How Israel Avoids Compensating Palestinians for Inflicted Damages

According to a new report published by B’Tselem last week, Israel refuses to compensate Palestinians for damages caused by its security forces. From September 2000 – when the second Intifada broke out – through February 2017, Israeli security forces killed 4,868 Palestinians who were not taking part in hostilities. More than a third of them (1,793) were under the age of 18.

Cover page of new B'Tselem report

Cover page of new B’Tselem report

Faced with this reality, Israel guaranteed itself a nearly blanket exemption from the obligation to pay compensation for all this harm. The state does not offer Palestinians harmed by its security forces a genuine opportunity to file for damages in Israeli courts, offering them no more than the illusion of being able to do so. By broadening the legal definition of what constitutes “warfare activity” and inclusive construal of this term by the courts, on the one hand, and introducing a series of procedural and evidentiary restrictions in legislation and case law, on the other, Israel has rendered virtually nonexistent the chances of Palestinian plaintiffs getting compensation for the harm they suffered.

Paying compensation to persons who have suffered injury to themselves or their property is not an act of charity – it is the state’s obligation under international law. Not compensating Palestinian victims severely infringes upon their human rights as they are denied redress for violation of the basic rights to life, physical integrity and property. Denying the right to receive compensation is tantamount to a violation of the right in itself: the significance of human rights is not limited to merely having them entrenched in some law or international covenant. If no sanctions are enforced when human rights are breached, the rights become moot and the perpetrators have no incentive to institute a change in policy.

Israel’s policy on paying compensation to Palestinians who have suffered harm reflects its profound contempt for the life, safety and property of Palestinians in the Occupied Territories. The state has also made it clear that, for its part, it bears no responsibility for the consequences of its control over the Palestinian population, both as the occupying power in the West Bank and as an external entity exerting control over the Gaza Strip. Israel’s powers as ruler, which it is quick to enforce when this serves its own purposes, vanish when it faces accountability for its actions.

The effects of the changes in legislation and in case law are evident in the figures the Ministry of Defense provided B’Tselem concerning compensation suits filed against the state by Palestinians from the West Bank and Gaza. The figures indicate two clear trends: First, fewer new claims are being filed with the courts. For example, 2002 to 2006 saw an annual average of 300 new lawsuits. In contrast, 2012 to 2016 saw an annual average of 18 claims – a mere 6% of the average a decade earlier.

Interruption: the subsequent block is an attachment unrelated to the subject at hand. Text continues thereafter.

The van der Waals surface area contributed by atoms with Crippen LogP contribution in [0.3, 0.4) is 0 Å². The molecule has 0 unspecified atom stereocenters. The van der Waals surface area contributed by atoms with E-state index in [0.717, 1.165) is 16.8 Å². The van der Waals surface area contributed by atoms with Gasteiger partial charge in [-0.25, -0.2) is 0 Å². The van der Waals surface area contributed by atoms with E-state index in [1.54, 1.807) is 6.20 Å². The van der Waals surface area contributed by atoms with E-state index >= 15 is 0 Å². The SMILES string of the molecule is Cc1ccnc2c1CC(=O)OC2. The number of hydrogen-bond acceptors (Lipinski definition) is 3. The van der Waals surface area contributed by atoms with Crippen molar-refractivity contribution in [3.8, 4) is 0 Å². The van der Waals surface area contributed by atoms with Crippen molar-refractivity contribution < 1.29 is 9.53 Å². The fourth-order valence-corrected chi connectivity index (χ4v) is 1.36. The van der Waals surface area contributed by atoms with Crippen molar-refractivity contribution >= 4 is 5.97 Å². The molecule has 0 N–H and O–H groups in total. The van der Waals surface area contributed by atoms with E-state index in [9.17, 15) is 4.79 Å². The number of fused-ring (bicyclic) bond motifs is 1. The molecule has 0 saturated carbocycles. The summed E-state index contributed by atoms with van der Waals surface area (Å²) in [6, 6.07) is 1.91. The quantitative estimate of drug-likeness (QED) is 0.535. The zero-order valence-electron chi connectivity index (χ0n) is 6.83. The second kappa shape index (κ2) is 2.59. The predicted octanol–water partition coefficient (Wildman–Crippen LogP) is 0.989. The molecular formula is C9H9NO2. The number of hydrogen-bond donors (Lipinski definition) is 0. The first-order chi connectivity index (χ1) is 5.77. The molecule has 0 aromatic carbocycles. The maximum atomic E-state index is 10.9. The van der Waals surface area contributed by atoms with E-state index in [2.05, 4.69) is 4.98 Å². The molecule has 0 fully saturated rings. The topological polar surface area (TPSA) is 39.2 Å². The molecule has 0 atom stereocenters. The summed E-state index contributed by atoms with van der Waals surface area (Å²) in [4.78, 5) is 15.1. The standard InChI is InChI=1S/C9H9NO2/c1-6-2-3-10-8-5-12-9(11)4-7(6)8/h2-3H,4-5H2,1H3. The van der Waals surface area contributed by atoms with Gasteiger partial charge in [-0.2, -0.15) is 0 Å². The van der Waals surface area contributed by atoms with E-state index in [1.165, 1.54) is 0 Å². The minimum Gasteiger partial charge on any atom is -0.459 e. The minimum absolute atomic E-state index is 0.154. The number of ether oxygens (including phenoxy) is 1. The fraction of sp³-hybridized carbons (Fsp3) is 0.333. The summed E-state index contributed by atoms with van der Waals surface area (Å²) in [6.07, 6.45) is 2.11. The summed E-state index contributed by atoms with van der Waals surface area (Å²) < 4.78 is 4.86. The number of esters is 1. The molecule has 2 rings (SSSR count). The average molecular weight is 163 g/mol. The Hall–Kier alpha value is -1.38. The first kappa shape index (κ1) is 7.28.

The second trend is of Israel paying less compensation to Palestinians. From 1997 to 2001, the state paid an annual average of 21.6 million shekels (approx. USD 5.7 million) – in settlements or pursuant to a court verdict.  In contrast, from 2012 to 2016, Israel paid a yearly average of about 3.8 million shekels (approx. USD 1 million) – a decline of more than 80% in comparison to the sums paid a decade earlier. The reduction in amounts paid to residents of Gaza during those periods is especially significant – from an average of 8.7 million shekels (approx. USD 2.3 million) a year to an average of about 280,000 shekels (approx. USD 74,000) a year, nearly 97% less. (In comparison, compensation for West Bank claimants dropped from an average of about 12.7 million shekels (approx. USD 3.3 million) to an average of about 3.5 million shekels (approx. USD 900,000) a year – approximately 72% less.)

One of the justifications Israel cites for refusing to pay damages to Palestinians is that it is a matter that should be resolved as part of mutual arrangements to be reached once the conflict is ended. This argument offers no more than irony. It might have been valid had the situation been one of conflict between two countries at war. Yet this year, 2017, marks fifty years since Israel began its occupation of the West Bank and the Gaza Strip. Israel is doing all in its power to prevent the end of the occupation and to establish facts on the ground that will prevent reaching any agreement with the Palestinians. Proposing that the tens of thousands of people injured during this half century wait for the occupation to end and for “negotiations” to be concluded is tantamount to assuring that they will never receive any compensation.

Israeli officials prefer not to make this explicit. After all, instead of using the avenue of legislation to ensure an exemption from compensating Palestinians, the state could simply have flatly refused to pay for damage caused by its troops. Similarly, the state could have declared that it does not intend to carry out criminal investigations of suspected harm to Palestinians. Instead, Israel elected to maintain a vast, expensive faux system, while making a show of a functioning system.

There are few kinds of injustice that cannot be codified in law, and it is possible to establish systems that offer no more than a pretense of law enforcement. Yet it is impossible to fully conceal the reality of the occupation, including the measures that Israel takes to evade responsibility and ensure a sweeping exemption – with no legal, administrative, or civilian accountability – for violent harm to the Palestinians who live under its control.